Over the next generation or two, humanity will need to rethink its cities so as to make them carbon neutral. Buildings will need to produce as much energy as they consume. Vehicles will need to run on fuels such as electricity or hydrogen that are created in ways that don’t produce carbon emissions directly or indirectly. Lifestyles will need to change so as to greatly reduce our personal carbon footprints. We have as of yet little sense of the magnitude of these changes. There are relatively few examples of sustainable communities to guide us. What would life be like in such a place? How might changes in personal lifestyles and built form evolve synergistically? What visions of the carbon-neutral city could help motivate us and our peers to speed up the process of change?
Stephen Wheeler asks: What would life be like in a carbon-neutral world?
Juan Palop-Casado answers:
Besides the classic images of electric cars, solar panels and people cycling, I find it hard to envisage what life would be like in a carbon-neutral city. However I have no doubt about the dramatic changes that a carbon-neutral culture will bring about in the ways we live and work. One of the most important challenges will be the realignment of our personal and professional relationships with the places we live in, and most particularly with their natural and environmental characteristics and dynamics. In the absence of a clear-cut picture of how things would be, I would like to react to this challenging question with four hypotheses based upon a specific environmental condition: “good weather”.
Hypothesis One: We will live in a city twinned with other, foreign cities based on their shared, subtropical (climate) identities.
Two strips that run around the planet concentrate the cities with the best weather on the globe. This geography of “good weather” also concentrates the largest amount of hours of sunshine and is of great ecological potential. The two strips cross four continents and are home to a wide range of nationalities, cultures and cities, including San Diego (USA), Las Palmas de Gran Canaria (Spain), Casablanca (Morocco), Shanghai (China), Brisbane (Australia), Cape Town (South Africa) and Sao Paulo (Brazil): a trans-national geography of subtropical bio-regions with similar climates and vegetation. In the context of a carbon-neutral civilization, we would like to speculate that all these cities and their citizens will be twinned—apart from by their national and cultural identities—by their shared ecological context.
Hypothesis Two: A shared goal of carbon neutrality will make subtropical cities cooperate, the world over.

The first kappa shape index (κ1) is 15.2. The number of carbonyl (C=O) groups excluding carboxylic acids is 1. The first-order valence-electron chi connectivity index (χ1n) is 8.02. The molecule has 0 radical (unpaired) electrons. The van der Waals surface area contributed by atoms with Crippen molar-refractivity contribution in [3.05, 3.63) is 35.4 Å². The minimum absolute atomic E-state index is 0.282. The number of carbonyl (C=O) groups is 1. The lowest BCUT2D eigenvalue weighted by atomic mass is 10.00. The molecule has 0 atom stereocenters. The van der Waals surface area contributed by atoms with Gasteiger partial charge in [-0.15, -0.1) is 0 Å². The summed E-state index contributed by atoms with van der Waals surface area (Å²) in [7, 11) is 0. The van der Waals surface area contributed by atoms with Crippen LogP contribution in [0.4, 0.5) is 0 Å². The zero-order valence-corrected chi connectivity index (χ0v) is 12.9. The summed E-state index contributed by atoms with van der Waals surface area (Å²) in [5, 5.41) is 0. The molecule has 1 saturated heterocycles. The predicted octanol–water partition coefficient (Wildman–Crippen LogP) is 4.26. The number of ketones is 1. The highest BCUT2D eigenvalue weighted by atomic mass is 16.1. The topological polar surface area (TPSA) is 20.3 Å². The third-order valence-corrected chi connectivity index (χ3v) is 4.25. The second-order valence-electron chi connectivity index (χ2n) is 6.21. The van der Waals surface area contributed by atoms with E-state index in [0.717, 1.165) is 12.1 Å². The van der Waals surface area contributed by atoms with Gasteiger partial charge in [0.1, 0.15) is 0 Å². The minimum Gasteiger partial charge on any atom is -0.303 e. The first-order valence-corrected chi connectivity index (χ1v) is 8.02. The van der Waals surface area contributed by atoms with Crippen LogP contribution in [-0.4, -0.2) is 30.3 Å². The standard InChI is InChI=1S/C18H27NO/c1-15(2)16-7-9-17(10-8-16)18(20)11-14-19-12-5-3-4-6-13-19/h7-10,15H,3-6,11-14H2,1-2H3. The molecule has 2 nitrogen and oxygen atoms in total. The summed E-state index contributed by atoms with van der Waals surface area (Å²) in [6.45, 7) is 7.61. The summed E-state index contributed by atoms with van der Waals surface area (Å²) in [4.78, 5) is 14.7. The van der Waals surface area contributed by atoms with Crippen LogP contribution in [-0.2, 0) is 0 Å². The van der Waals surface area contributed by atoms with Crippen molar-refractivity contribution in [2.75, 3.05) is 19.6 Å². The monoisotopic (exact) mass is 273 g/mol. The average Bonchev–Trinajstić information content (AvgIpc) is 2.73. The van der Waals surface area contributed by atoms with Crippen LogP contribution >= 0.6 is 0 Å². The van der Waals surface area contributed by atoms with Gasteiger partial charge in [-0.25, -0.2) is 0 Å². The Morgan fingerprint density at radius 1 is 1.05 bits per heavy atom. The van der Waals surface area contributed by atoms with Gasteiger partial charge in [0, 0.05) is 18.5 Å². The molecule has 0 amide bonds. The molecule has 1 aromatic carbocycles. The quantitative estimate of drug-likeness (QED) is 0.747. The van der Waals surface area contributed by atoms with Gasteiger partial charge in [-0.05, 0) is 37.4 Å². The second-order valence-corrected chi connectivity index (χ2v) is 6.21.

Carbon-neutral mandates force cities to be aware of their local and environmental dynamics. Subtropical cities, with their shared ecological substrates, also share common opportunities and challenges. The amount of hours of sunshine, the high rates of green production, their waterfront locations and pleasant temperatures all year round are features they have in common and on which they can work together. Given their common goals and similar environmental conditions, collaboration amongst them would seem to be a natural option. They can share a wide range of information, practices and technologies relating to desalination methods, seafront development strategies, photovoltaic technology development, green roof integration, bio-climatic urban codes, off-grid solutions, permaculture techniques and so on. Out of this global exchange between subtropical cities, the geopolitics of “good weather” will become consolidated.
Hypothesis 3: A very competitive, low-carbon, exportation-importation loop will help to enhance urban life in southern European cities.
In a context of high taxes for transportation emissions, close-proximity trade will become more competitive. This could help to intensify North-South trade within the same region, state, union or continent. For instance, southern regions and cities can export fresh fruit, solar power and algae-based biomass. Northern cities can respond with electric cars and tourism. This closed trade loop based on a commercial activity with low carbon emissions could help to contribute towards urban prosperity in some of the hardest-hit southern cities.
Hypothesis 4: We, at LPA, must design tourist cities capable of compensating for the carbon emissions of visitors and transport them back home with zero emissions.
The UK and Germany are the main countries sending tourists to the South. They are also social cultures with commitments in the fields of sustainability and green deals. Since sea and air transport are presumably to be the last sectors where carbon dependence can be avoided, tourist trips are irremediably loaded with regret. Tourist destinations such as the Canary Islands must resolve this contradiction. The solution consists in developing tourist cities able to compensate not only for the 10-day average stay but also for the emissions of the flights. This dilemma will force us to reconsider the way we think and design our cities. The solution will bring another higher level of quality to life in the
Ecological principles, smart technologies and a good climate together will give rise to new subtropical urban prosperity (impossible to envisage as yet) and what we call ‘Advanced Subtropicalism’.
These four hypotheses are part of the vision of what life would be like in a geo-specific, carbon-neutral city. To make this a reality, we need a heady combination of profound place-based (subtropical) knowledge, the development of an ecological awareness and the massive assistance of smart technologies. We bet that out of this alchemist’s brew a truly carbon-neutral subtropical urban life will emerge. In the absence of a more precise vision, we can just provide its conceptualization: ‘Advanced Subtropicalism’.
Team: Juan Palop-Casado with Bentejui Hernández, Isora Macías and Margaret Hart.